Overcoming obstacles with overseas adoptions
When the Moyer family decided they wanted to adopt a child from China, they were told a healthy child would take seven years.
“So then the other option was special needs,” explained Durrell Moyer told Ivanhoe.
“And one of them was minor heart that we said we would be open to,” said Heidi Moyer.
But one month after getting home the Moyers learned their new daughter’s heart problem was much more serious.
“There was a doctor here that told us that day that he didn’t think that she was still operable,” Heidi said.
Their daughter Bryn nearly died during her two surgeries. Dr. Deborah Davis was on the team that helped save her.
“There was a lot of simpatico there, I would say,” explained Davis, who is the Medical Director of the Cardiac Intensive Care Unit at Nemours/Alfred I. duPont Hospital for Children.
Davis herself adopted a child with what she thought was a minor facial deformity 30 years ago. Nine surgeries later her daughter Katie, now a nurse, is okay.
“[But] I think that we would all admit if we are honest with ourselves, that ‘woah, we didn’t really bargain for all this,’” she said.
That’s why Dr. Kate Cronan, a pediatrician, also at Nemours/Alfred I. duPont Hospital for Children, cautions families to always ask for medical records, but know it may not be correct.
“If at all possible, I would tell families, ask for a video,” Cronan said.
You can have your pediatrician or an adoption consultant review the record and video, then conference call the overseas doctor with questions.
“So I don’t think parents should go into this thinking, like ‘I’m just lucky to get a child and I shouldn’t ask any questions,’ because it’s not true,” said Cronan.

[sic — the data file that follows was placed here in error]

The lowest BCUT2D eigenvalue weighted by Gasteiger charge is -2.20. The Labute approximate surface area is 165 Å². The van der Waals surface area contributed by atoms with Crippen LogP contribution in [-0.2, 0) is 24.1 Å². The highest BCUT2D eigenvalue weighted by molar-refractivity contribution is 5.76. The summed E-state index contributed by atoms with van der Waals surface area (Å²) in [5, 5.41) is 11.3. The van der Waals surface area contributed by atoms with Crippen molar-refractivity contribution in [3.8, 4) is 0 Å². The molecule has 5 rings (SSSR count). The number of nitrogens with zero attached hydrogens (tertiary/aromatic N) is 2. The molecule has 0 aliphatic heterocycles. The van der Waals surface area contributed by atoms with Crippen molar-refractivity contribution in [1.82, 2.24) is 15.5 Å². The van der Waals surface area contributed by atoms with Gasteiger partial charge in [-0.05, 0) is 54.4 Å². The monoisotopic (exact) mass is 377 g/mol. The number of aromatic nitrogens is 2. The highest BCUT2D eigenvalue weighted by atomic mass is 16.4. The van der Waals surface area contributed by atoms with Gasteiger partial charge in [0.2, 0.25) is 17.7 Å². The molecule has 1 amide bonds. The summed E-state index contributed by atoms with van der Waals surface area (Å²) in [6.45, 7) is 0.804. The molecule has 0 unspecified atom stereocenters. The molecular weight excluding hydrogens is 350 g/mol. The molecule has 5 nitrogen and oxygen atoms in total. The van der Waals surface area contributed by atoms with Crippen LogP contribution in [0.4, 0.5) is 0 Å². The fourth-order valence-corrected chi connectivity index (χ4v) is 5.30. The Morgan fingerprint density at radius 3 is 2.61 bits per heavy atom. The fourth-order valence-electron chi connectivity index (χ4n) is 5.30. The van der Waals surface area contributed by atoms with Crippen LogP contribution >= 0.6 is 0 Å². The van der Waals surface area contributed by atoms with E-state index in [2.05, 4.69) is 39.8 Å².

Once back in the country, Cronan recommends taking your child to a pediatrician for a thorough examination. She may know better than most, she also adopted her daughter with a medical need from overseas.
For a checklist of what to bring to your first doctor’s visit in the U.S., log onto healthychildren.org.
In 2010, 11,059 children were adopted from other countries by American families. As overseas adoptions are becoming more common, families are learning how many steps are involved. Here are a few things to consider:
- The Hague Adoption Convention was an international agreement reached on May 29, 1993, but the United States didn’t sign it until the following year and didn’t come into full effect until 2008. The agreement set certain standards for adoptions taking place between countries party to the convention. Currently, 79 countries are part of the agreement and any adoption between any of these countries is governed by the convention’s standards. A few of the convention’s requirements are: countries must create a central agency to be the point of contact for adoptions, countries have to aim to prevent abduction and child trafficking, and provides an official Hague adoption certificate to any adoption taking place.
- In the United States, as part of the Hague Convention’s standards, the U.S. Department of State through the Bureau of Consular Affairs office created an Intercountry Adoption webpage with information about adopting overseas. The website (adoption.state.gov) provides those interested in overseas adoptions information about cost, deciding where to adopt from, as well as the appropriate adoption forms including those of the Hague Convention.
- Other government offices offer information about adopting overseas. These include the Department of Homeland Security and the U.S. Citizenship and Immigration Services. (Source: adoption.state.gov/adoption_process.php)
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